"If you make it easy, we will come. If you make it hard, enjoy your Time Warner Cable (UNKNOWN:TWC.DL)," Google Fiber Vice President Of Access Services Milo Medin told a Washington D.C. audience last week, GigaOM reported.
The search giant has been slowly growing its high-speed service from its initial cities of Provo, Utah, Austin, Texas, and Kansas City, Missouri. It has four more cities already approved for expansion and a number of others under consideration.
What is Google Fiber?
Google Fiber is a super-fast Internet connection and pay television offering. Coming in at 1000 MBPs for its top offering, the service makes the speeds offered by traditional Internet service providers look like a turtle running in slow motion.
"Google Fiber starts with a connection that's up to 100 times faster than today's basic broadband speeds," according to the service's website.
The service also offers 150 or so cable channels as well as one terabyte of cloud storage for residential customers. Fiber offers "basic" Internet service -- up to 5 Mbps download and 1 Mbps upload speed -- for free (though there is a one-time $300 construction fee, which can be paid in installments). Gigabit Internet service, with up to 1 gigabit (1,000 Mbps) upload and download speed costs $70 a month while adding 150 plus cable channels brings the price to $120 monthly.
Rolling it out isn't easy
Launching it in a new market requires a large infrastructure investment by the company which explains why it only wants to work with cities that cooperate. The company explained how it works on its website.
Bringing Google Fiber to these cities is a long-term investment. We've been working closely with city leaders over the past year on a joint planning process to get their communities ready for Google Fiber — and now the really hard work begins. Our next step is to work with cities to create a detailed map of where we can put our thousands of miles of fiber, using existing infrastructure such as utility poles and underground conduit, and making sure to avoid things like gas and water lines. Then a team of surveyors and engineers will hit the streets to fill in missing details. Once we're done designing the network (which we expect to wrap up in a few months), we'll start construction.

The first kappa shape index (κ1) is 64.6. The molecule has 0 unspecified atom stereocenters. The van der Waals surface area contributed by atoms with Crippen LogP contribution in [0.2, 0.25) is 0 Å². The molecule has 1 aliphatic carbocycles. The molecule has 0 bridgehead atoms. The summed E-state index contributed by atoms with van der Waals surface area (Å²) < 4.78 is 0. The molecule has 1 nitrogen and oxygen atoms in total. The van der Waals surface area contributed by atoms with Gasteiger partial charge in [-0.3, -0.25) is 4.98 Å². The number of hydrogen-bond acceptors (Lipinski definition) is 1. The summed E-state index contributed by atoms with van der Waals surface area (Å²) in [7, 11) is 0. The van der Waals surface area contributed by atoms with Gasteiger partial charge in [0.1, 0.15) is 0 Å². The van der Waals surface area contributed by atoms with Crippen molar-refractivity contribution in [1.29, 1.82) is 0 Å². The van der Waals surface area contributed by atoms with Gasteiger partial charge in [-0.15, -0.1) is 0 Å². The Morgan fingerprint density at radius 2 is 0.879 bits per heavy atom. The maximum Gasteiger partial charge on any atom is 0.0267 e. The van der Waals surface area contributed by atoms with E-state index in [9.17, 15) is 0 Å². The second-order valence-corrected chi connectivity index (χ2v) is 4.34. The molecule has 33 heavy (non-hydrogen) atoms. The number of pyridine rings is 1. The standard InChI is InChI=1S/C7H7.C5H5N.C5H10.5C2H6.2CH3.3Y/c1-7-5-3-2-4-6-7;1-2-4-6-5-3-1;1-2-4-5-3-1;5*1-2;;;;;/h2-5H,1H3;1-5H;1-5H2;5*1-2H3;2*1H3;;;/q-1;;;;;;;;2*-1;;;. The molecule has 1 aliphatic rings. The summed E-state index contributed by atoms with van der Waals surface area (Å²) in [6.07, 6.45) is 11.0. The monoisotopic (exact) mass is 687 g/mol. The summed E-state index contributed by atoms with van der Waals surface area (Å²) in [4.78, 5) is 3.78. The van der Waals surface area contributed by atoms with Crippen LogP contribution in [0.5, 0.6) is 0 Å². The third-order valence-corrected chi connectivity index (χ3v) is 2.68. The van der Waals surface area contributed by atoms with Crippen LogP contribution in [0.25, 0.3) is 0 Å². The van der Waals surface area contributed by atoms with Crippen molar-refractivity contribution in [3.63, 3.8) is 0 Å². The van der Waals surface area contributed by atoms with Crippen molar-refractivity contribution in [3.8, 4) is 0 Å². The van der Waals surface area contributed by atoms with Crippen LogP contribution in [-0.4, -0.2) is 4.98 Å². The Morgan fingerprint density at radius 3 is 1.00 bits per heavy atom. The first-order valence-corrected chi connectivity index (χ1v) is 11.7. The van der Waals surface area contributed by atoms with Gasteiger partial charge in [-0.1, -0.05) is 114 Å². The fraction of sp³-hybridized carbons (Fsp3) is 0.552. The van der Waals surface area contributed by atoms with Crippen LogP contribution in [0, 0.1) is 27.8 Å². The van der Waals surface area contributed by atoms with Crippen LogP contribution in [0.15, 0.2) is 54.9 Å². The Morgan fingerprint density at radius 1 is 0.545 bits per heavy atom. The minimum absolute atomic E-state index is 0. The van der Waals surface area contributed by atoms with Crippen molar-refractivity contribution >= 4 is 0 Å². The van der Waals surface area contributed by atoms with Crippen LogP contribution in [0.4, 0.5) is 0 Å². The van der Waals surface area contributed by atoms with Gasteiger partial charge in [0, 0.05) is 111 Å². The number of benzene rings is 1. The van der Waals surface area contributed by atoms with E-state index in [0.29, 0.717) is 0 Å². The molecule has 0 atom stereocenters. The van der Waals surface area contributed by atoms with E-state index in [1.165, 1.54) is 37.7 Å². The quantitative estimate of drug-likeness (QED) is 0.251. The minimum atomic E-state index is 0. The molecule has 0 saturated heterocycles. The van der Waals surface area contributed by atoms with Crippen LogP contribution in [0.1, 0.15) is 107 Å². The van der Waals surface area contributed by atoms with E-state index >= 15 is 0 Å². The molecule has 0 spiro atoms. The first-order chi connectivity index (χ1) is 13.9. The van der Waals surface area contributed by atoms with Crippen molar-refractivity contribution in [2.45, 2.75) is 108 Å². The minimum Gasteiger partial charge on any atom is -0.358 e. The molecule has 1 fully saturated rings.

It's not easy and it's not quick, so Google has an opportunity to be very choosy about its partner cities. Since Time Warner Cable, Comcast (NASDAQ:CMCSA), Cablevision (UNKNOWN:CVC.DL), and the rest of the major ISPs don't want to compete with Fiber, Google can avoid cities where the relationship between the existing providers and government is a little too cozy.
A brilliant strategy
Medin has thrown down a gauntlet which essentially says, "hey, we'd like to come to your city, but your politicians like bureaucracy more than they do really fast Internet service." It's a brilliant ploy that takes blame away from Google and pressures cities to remove hurdles in order for Google to choose them.
In his speech Medin cited "byzantine permission processes (including a fetish for faxes) and an inability to provide accurate information about infrastructure" as the main reasons that hurt some cities' chances to get Fiber, According to GigaOM.
Basically, Google is not in a rush to roll out Fiber so it can afford to only work with municipalities who actively work to remove hurdles. This isn't Uber or Lyft pushing to expand using a better to ask forgiveness than permission strategy. It's a company which has something cities really want which can essentially ask for whatever it wants.
Instead of fighting the power, Google has made cities grovel before it. Since the product offers better pricing and faster speeds than traditional ISPs and cable companies, the public will want it. Citizens will clamor for Fiber and pressure elected officials to do whatever Google wants.
That might not lead to fast expansion, but this might be a case where slow and steady leads to rising pressure on leaders in cities where politics are all that keeps Google from bringing free, fast Internet service.